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Steve Elkington narrowly misses an eagle putt on the 16th
REUTERS / ALLEN FREDRICKSON Steve Elkington narrowly misses an eagle putt on the 16th

Steve Elkington came up narrowly short in his bid to become golf's second oldest major champion.

The 47-year-old Australian hardly made a mistake in a dramatic and compelling final round of the PGA Championship at Whistling Straits, but bogeys at the final two holes forced him to settle for equal fifth, two strokes behind German play-off winner Martin Kaymer.

Kaymer beat American Bubba Watson in a three-hole play-off after American Dustin Johnson was disqualified in sensational circumstances when officials deemed he had grounded his club in a bunker on the final hole.

Without that two-stroke penalty, Johnson would have been part of a three-way play-off at 11-under-par 277.

His penalty brought to mind the penalty invoked on Australian Stuart Appleby on the same course and in the same tournament six years ago.

Appleby was docked four strokes - two for grounding a club and two for removing some debris from a bunker - at the 16th hole during the third round.

But all of that was of no concern to Elkington, who made a bold run at winning the PGA for the second time, following his 1995 success.

Elkington was at home in the strong winds that whipped across the course next to Lake Michigan as his textbook swing held up well in the tough conditions.

He had a four-metre eagle putt to take the outright lead at the par-five 16th, but his ball dived left at the death and grazed the hole without dropping.

"I hit a real good putt that looked like it went through the hole," said Elkington, who had lipped out a birdie putt at the previous hole.

"That was agony, to be honest with you painful."

Tied for the lead, Elkington effectively lost the championship with a bogey at the par-three 17th, where his three-iron scuttled through the green and down a steep embankment, from where he had little chance of getting up-and-down.

That left him needing a birdie at the par-four 18th, the toughest hole on the course, but his four-iron settled 20 metres from the hole, from where he three-putted for a one-under 71.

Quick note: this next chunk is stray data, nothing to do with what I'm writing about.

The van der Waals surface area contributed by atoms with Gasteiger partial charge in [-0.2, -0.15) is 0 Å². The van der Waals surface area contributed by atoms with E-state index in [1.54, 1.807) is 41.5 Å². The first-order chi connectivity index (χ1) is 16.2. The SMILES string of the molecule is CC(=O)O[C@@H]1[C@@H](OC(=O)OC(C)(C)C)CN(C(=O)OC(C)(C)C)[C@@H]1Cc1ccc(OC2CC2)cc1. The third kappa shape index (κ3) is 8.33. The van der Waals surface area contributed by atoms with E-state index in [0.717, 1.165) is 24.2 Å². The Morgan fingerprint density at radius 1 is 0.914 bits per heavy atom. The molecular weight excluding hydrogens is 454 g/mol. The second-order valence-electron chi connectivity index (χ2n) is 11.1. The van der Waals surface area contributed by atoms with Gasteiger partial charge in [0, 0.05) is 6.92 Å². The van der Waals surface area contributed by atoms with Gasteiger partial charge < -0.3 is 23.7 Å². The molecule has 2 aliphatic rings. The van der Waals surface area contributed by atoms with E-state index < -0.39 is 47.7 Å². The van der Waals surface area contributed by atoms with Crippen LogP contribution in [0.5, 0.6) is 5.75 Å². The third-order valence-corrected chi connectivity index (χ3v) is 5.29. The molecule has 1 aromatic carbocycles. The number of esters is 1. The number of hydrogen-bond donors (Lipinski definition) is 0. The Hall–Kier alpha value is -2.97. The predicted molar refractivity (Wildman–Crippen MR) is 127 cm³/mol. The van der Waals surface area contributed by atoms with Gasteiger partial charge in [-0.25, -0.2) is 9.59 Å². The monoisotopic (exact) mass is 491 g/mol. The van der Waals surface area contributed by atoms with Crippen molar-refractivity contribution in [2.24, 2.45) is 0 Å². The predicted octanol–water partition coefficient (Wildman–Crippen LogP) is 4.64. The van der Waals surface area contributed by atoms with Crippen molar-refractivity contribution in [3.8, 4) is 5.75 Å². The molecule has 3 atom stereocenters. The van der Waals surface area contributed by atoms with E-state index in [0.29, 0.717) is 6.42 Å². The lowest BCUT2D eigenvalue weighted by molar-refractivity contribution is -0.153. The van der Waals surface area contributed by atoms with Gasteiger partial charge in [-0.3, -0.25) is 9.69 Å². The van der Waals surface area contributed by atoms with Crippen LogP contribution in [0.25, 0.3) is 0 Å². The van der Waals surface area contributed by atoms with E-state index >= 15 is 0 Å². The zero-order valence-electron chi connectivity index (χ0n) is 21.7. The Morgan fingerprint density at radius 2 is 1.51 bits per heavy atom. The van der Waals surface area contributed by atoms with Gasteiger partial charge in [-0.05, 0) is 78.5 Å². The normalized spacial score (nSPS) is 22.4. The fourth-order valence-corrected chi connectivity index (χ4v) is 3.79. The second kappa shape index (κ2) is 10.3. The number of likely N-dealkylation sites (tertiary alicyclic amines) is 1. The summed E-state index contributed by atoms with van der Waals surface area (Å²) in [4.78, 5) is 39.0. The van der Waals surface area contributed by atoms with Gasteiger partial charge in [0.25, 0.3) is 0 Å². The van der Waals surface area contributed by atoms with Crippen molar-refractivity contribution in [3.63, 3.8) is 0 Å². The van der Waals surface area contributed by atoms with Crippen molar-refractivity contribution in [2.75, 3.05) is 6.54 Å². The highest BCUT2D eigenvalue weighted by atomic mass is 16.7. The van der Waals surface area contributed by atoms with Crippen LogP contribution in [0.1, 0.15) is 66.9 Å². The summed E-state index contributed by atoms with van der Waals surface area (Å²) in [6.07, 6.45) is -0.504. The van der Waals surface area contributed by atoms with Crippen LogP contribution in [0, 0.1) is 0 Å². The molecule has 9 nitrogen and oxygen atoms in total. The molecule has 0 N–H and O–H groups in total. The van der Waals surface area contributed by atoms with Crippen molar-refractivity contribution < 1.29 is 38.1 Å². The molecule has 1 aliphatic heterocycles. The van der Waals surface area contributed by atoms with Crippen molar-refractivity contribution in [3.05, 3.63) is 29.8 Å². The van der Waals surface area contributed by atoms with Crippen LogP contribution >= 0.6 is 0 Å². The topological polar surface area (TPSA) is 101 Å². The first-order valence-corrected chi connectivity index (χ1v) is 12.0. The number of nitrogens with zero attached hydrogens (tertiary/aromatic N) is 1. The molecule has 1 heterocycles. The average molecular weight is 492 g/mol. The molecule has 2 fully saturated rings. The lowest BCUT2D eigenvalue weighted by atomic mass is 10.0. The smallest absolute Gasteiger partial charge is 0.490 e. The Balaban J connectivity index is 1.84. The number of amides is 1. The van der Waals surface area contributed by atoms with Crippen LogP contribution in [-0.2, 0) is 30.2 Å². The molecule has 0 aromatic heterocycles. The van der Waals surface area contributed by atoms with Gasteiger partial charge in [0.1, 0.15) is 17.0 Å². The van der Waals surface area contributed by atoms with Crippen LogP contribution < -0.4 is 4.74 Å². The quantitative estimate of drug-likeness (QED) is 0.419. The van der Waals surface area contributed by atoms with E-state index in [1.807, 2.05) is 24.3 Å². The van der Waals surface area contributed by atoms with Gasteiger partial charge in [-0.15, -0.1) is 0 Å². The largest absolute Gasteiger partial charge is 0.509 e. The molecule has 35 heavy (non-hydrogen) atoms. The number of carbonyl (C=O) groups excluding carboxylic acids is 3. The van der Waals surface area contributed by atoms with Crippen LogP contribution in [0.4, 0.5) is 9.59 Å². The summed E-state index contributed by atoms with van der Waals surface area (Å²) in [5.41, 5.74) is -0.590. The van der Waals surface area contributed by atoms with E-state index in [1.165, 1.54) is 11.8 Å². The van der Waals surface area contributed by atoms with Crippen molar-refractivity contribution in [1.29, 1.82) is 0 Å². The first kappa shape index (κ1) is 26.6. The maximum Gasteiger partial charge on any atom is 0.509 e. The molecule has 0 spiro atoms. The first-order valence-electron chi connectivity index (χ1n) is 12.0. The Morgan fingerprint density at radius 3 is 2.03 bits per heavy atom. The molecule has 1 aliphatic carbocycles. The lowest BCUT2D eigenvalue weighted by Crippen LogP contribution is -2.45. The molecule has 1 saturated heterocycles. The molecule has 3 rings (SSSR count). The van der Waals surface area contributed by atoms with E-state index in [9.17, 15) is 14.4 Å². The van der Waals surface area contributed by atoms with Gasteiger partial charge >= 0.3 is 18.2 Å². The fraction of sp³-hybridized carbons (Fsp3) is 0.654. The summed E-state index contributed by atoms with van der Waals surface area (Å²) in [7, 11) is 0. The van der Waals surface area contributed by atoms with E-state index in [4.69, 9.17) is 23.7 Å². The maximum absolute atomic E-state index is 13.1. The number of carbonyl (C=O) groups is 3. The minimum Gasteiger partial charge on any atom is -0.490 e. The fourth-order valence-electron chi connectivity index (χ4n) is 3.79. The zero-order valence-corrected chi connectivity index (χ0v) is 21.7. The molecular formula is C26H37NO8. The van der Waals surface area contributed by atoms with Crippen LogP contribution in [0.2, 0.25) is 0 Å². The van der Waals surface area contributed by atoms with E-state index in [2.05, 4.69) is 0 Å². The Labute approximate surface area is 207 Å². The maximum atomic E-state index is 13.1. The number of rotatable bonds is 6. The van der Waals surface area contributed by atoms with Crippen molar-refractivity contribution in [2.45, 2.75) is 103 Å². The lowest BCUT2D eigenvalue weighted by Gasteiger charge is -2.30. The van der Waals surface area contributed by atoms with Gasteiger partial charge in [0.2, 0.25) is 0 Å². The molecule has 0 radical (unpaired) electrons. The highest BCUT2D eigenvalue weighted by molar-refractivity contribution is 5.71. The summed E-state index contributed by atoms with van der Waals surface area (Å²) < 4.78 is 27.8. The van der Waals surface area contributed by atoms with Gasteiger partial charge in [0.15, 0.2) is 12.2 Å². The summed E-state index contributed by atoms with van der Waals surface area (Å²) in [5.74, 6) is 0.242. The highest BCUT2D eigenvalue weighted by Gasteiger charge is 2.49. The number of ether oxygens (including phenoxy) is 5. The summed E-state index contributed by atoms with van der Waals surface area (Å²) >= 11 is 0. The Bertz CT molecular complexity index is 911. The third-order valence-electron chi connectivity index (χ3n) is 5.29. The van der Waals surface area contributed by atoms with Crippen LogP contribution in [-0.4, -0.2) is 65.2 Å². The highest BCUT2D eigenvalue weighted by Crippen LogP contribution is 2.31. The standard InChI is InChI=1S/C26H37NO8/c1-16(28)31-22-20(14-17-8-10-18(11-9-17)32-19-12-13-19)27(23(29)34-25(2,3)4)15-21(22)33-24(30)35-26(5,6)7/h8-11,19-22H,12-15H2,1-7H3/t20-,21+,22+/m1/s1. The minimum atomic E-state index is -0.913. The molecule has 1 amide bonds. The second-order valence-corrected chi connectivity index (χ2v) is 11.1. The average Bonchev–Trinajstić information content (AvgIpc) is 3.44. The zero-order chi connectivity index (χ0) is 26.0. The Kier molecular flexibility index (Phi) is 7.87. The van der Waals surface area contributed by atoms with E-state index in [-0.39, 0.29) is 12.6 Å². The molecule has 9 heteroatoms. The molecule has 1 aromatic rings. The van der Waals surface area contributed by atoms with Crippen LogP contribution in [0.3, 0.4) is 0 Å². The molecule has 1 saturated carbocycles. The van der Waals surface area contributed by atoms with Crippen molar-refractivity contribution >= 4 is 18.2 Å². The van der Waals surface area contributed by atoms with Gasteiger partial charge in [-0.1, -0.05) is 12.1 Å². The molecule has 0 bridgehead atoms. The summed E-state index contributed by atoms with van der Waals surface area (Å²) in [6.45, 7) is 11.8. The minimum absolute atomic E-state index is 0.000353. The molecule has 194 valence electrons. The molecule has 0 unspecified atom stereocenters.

"So much about golf is having a go and trying to have a bit of fun with it. I'm not saying I had a ball but I had a good time hitting it at the flag," Elkington said.

He brought some decent form into the event, after finishing 10th at last week's tour event, but it would be fair to say his run at the title was a mild surprise.

He is ranked 300th in the world but looked much better than that, proving that quality never goes out of style.

Another Australian, Jason Day, made a hot start to get to within one stroke of the lead after birdies at the first two holes and he remained close until a double bogey at the par-four ninth.

Day was never a factor on the back nine, finishing equal 10th on seven-under after a 74.

Kaymer, meanwhile, won the play-off by playing the three extra holes in a cumulative even par.

Watson birdied the first extra hole, but Kaymer birdied the next to tie it up going to the par-four 18th.

But after Watson found a water hazard with his second shot, Kaymer had the luxury of laying up from the rough.

A tap-in bogey was all he needed to become, at 25, the second German major champion, joining 1985 and 1993 Masters champion Bernhard Langer.

Earlier, Kaymer made a clutch par putt at the 72nd hole to tie Watson. Kaymer shot a closing 70, while Watson had a 68.